African culture and cuisine on display during the Homeland Tasting

Chef Simone Byron is joined by Chef David Shular and a friend during the Homeland Tasting in Tucker, Georgia on Sunday, February 21, 2021 (Photo: Itoro N. Umontuen / The Atlanta Voice)

On Sunday February 21 there was a private tasting at Tucker which had some unique twists! First, this invitation-only tasting featured African cuisine from all parts of the continent. Second, the master chef is a black man who has a culinary school! Daryl Shular is the owner of the Shular Institute, the Plateed Cooking School, as well as Farmed Kitchen and Bar. He made sure that the 150 participants left satisfied, fulfilled and enriched.

“We had a vision to create the first black-owned culinary school in North America, and here we are today,” said Shular. “Thank you, that wouldn’t have happened without this gentleman’s brilliance here.” I had the vision, he must have known how he brought it together. But all the big pieces of the puzzle come together. And what you’re all standing in here tonight is history.

The tasting included wings from Zimbabwe, soup from Nigeria, juices from South Sudan and spices from Morocco.

“We’re going global, there are so many companies running all of this,” Shular said. “But we need each of you to be a part of that, moving this thing forward. Because it’s a community center here. Okay, we can’t do it on our own. We are doing it in the midst of a pandemic. But we’re walking on faith, and I think anybody in here that knows knows what I’m talking about.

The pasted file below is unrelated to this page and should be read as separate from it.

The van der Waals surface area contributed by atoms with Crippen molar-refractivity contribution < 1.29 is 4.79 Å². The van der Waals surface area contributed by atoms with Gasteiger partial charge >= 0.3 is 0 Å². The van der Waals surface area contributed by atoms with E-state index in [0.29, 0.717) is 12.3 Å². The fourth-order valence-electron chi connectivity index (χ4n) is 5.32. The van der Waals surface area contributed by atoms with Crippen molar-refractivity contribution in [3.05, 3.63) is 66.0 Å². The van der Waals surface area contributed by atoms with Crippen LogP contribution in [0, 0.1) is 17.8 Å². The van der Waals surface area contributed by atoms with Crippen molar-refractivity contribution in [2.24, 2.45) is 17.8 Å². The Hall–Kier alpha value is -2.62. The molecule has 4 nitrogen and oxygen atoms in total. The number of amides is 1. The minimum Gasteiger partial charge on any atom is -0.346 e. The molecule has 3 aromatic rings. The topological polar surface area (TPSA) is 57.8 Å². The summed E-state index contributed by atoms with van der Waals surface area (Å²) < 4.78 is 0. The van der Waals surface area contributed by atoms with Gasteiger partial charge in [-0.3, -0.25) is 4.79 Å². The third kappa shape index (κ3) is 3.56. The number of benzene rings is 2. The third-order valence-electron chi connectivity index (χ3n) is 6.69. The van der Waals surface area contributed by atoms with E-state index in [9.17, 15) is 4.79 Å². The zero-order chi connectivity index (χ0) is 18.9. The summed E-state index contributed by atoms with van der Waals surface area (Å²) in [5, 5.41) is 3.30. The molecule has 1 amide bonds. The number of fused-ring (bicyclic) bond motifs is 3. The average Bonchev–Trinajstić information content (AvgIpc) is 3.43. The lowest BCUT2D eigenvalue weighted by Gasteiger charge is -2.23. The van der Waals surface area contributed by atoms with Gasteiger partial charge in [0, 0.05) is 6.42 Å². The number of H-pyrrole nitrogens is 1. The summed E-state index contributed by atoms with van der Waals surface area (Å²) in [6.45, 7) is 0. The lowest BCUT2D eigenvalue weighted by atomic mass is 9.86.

A chef presents samples to attendees of Motherland Tasting in Tucker, Georgia on Sunday, February 21, 2021 (Photo: Itoro N. Umontuen / The Atlanta Voice)

Shular says he plans to launch culinary schools in Ghana, Nigeria and South Africa, the three nations that are the cultural focal points in Africa.

Meanwhile, the students of the Shular Institute are mostly self-motivated and highly motivated people. Byron says she made sure black and brown children were represented in this class.

“I have students here who have 4.2 GPAs who are neglected in their communities,” Byron said.

The Shular Institute actively seeks to integrate African culture into the dining experience.

“He was so passionate about his authenticity,” said Adeola Sokunbi, a self-proclaimed culinary entrepreneur describing Shular’s passion. “And what’s going on in our culture all the time, we see it, no matter what kind of cuisine they have. Don’t worry about the authenticity. They’re doing it. They just throw it over there. And he was so adamant with all of his experience. And when I was talking to my parents, they said to me: Didn’t you tell me he was African? I said, ‘no, no, he, you know, I mean, he’s African.’

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